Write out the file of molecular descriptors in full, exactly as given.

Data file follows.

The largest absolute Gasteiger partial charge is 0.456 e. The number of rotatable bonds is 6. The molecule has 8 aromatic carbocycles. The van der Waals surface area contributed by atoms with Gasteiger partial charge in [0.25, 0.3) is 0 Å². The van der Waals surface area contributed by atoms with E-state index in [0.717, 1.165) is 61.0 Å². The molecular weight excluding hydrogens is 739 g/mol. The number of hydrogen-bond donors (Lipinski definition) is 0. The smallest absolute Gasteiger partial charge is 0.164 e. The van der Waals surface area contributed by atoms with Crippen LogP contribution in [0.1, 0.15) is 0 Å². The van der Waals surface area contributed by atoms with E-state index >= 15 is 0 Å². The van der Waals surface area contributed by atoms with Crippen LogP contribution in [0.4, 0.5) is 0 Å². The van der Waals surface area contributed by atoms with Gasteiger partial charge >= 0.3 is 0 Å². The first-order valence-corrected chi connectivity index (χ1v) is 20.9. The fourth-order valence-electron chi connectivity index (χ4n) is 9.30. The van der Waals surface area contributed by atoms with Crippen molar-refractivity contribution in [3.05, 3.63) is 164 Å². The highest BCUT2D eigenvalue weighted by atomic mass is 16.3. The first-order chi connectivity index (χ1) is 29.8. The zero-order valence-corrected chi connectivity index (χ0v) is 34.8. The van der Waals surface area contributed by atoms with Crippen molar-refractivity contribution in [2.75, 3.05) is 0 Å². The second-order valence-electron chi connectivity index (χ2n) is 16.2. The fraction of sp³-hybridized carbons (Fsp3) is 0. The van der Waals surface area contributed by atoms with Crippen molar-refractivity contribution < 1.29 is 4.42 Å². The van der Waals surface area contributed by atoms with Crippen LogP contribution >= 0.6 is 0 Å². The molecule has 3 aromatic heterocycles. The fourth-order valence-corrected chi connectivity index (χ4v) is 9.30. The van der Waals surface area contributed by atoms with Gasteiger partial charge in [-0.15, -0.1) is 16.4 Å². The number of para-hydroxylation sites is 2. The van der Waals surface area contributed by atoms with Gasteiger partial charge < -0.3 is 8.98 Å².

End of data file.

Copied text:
The largest absolute Gasteiger partial charge is 0.456 e. The number of rotatable bonds is 6. The molecule has 8 aromatic carbocycles. The van der Waals surface area contributed by atoms with Gasteiger partial charge in [0.25, 0.3) is 0 Å². The van der Waals surface area contributed by atoms with E-state index in [0.717, 1.165) is 61.0 Å². The molecular weight excluding hydrogens is 739 g/mol. The number of hydrogen-bond donors (Lipinski definition) is 0. The smallest absolute Gasteiger partial charge is 0.164 e. The van der Waals surface area contributed by atoms with Crippen LogP contribution in [0.1, 0.15) is 0 Å². The van der Waals surface area contributed by atoms with E-state index >= 15 is 0 Å². The van der Waals surface area contributed by atoms with Crippen LogP contribution in [0.4, 0.5) is 0 Å². The van der Waals surface area contributed by atoms with Gasteiger partial charge >= 0.3 is 0 Å². The first-order valence-corrected chi connectivity index (χ1v) is 20.9. The fourth-order valence-electron chi connectivity index (χ4n) is 9.30. The van der Waals surface area contributed by atoms with Crippen molar-refractivity contribution in [3.05, 3.63) is 164 Å². The highest BCUT2D eigenvalue weighted by atomic mass is 16.3. The first-order chi connectivity index (χ1) is 29.8. The zero-order valence-corrected chi connectivity index (χ0v) is 34.8. The van der Waals surface area contributed by atoms with Crippen molar-refractivity contribution in [2.75, 3.05) is 0 Å². The second-order valence-electron chi connectivity index (χ2n) is 16.2. The fraction of sp³-hybridized carbons (Fsp3) is 0. The van der Waals surface area contributed by atoms with Crippen molar-refractivity contribution < 1.29 is 4.42 Å². The van der Waals surface area contributed by atoms with Crippen LogP contribution >= 0.6 is 0 Å². The molecule has 3 aromatic heterocycles. The fourth-order valence-corrected chi connectivity index (χ4v) is 9.30. The van der Waals surface area contributed by atoms with Gasteiger partial charge in [-0.15, -0.1) is 16.4 Å². The number of para-hydroxylation sites is 2. The van der Waals surface area contributed by atoms with Gasteiger partial charge < -0.3 is 8.98 Å².